Friday, July 17, 2009
Posted by Devin Stewart
Fairer Globalization today obtained permission to post this letter from Liquidnet CEO Seth Merrin, who was in Rwanda last month to dedicate the Agahozo-Shalom Youth Village for Rwandan orphans.
Views from Rwanda: A Liquidnet Community Perspective
Last week, eight of my Liquidnet colleagues accompanied me to Rwanda for the ceremonial opening of the Agahozo-Shalom Youth Village (ASYV) , a home for Rwandan orphans that the Liquidnet community helped to build (The village actually “unofficially” opened in December when the first 125 orphans began living and learning there.). Even though we have been involved since the inception of this project and I have been to the village site previously, being at the village now that is was fully operational and talking to the students, counselors and teachers had a profound effect on all of us. It gave me new perspective, especially in these times. I thought I would share some of my thoughts with you.
With names like Innocent and Patience, every kid and counselor has a story that could best be expressed only in the goriest of horror movies.
Innocent, a counselor, sat down with our group for more than an hour telling us his story. Over the course of 100 days, he narrowly escaped death no less than seven times: Fleeing from a line he was made to stand in where one by one the people in front of him were being hacked to death by machete; running away from a group of soldiers who were too tired from the physical labor of hacking people to death to chase him; being waved through a checkpoint because a soldier was lighting his cigarette. Innocent was ultimately caught, shot, hacked three times in the head with a machete and left for dead. A few days later he woke up. on a mound of dead bodies. It took him a while to realize he was alive; the revelation came as he looked around and realized that he was actually lying on a mound of corpses.. Innocent climbed out of the mass grave and, aided by the instinct to survive, knew he had to get to a hospital to live. His head was so swollen he had to lift his forehead over his eyes just to see. His terror continued as between him and the hospital were the roaming bands of genocidaires who continued their government sponsored killing sprees. Before finally making it to safety, Innocent was captured again and tortured. It is nothing short of miraculous that he managed to live to tell his story and eventually to help others.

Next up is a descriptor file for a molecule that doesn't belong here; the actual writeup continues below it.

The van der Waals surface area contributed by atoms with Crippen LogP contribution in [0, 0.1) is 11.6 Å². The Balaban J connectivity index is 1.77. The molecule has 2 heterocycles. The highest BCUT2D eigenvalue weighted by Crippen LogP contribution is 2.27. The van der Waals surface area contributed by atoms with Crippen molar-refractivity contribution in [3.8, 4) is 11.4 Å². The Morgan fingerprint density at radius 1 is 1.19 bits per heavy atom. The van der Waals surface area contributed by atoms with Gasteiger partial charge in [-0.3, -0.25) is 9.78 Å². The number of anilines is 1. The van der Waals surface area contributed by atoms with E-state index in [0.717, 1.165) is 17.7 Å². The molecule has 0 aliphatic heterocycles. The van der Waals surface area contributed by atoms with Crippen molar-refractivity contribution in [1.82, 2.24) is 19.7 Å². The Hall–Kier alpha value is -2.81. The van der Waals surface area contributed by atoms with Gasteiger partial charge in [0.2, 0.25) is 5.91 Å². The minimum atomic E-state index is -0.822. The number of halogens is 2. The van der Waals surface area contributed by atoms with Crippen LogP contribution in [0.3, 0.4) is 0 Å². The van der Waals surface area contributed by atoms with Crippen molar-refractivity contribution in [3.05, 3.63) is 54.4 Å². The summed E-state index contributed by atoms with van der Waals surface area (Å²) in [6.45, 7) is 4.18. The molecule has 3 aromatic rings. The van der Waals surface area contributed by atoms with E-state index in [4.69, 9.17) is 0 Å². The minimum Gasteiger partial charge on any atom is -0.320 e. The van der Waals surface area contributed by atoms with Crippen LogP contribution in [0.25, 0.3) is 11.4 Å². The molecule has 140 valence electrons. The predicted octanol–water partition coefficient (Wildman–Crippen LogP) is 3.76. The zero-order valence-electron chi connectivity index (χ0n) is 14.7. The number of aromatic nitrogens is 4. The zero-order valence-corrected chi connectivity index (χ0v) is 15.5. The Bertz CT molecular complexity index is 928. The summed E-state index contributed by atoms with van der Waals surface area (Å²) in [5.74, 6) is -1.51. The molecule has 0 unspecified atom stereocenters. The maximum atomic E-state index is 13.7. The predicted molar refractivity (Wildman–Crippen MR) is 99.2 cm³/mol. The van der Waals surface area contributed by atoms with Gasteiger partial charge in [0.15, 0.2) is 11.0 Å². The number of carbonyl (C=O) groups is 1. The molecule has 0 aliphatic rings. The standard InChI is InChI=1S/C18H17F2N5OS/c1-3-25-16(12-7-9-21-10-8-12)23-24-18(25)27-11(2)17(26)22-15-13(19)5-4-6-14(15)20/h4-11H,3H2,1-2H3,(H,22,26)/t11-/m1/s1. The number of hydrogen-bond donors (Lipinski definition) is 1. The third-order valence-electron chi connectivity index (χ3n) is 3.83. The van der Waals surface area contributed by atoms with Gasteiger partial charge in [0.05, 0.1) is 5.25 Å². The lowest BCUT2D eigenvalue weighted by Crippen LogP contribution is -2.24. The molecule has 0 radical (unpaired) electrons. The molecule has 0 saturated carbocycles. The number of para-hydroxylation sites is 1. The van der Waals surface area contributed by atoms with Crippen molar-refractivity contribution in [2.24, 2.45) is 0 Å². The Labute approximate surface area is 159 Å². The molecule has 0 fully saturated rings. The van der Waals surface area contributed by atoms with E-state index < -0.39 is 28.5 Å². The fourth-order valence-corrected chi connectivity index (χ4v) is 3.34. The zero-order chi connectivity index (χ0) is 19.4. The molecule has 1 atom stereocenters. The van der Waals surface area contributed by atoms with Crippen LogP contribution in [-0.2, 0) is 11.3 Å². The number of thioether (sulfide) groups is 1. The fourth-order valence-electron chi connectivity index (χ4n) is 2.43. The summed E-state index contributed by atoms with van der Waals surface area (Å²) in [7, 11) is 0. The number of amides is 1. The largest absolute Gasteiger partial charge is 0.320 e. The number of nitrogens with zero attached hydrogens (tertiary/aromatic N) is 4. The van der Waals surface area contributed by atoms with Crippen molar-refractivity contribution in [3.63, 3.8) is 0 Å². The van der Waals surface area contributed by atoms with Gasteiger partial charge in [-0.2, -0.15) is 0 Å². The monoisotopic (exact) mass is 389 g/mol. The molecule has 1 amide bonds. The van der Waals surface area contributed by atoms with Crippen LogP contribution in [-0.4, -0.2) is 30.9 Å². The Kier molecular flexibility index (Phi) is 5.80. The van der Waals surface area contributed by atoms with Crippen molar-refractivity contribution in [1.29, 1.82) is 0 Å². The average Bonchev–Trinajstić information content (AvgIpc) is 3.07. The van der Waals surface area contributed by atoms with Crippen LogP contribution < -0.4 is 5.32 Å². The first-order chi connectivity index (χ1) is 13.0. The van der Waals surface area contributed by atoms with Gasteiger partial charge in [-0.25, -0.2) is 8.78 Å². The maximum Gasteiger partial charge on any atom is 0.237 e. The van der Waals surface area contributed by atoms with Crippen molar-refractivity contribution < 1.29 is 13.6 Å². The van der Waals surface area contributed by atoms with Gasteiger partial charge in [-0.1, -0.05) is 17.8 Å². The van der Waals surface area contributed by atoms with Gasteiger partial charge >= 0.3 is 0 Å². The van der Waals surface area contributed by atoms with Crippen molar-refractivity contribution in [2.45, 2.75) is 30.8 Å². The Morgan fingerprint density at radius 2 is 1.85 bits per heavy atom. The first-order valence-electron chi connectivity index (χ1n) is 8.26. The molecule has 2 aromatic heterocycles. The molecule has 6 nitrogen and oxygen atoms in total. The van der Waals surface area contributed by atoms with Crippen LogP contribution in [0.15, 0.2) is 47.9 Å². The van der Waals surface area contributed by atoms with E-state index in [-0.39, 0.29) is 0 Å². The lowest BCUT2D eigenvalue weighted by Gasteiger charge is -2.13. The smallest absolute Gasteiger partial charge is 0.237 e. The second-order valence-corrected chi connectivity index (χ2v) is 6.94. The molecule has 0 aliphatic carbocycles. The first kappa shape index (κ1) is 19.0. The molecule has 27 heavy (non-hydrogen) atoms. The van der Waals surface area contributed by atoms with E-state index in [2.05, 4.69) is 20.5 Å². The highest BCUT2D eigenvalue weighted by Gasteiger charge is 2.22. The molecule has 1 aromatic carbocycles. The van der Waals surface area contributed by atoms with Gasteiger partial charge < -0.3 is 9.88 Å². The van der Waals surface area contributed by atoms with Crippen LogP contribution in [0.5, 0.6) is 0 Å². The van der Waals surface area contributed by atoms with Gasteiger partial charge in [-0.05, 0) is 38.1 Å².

There are approximately 200 people living at ASYV today, each with a past of similar atrocities inflicted on them or on one of their family members, often with them as a powerless witness. Six months ago, theirs was an unimaginable story of adversity and survival, and many debated whether these survivors should be considered the ones lucky to live or instead the ones doomed to remain alive.
But today theirs is no longer the story of adversity but the story of life, of hope and of future. Innocent lived, his massive wounds healed and he put himself through university. He was hired as an informal education counselor to care for and counsel the children of the ASYV.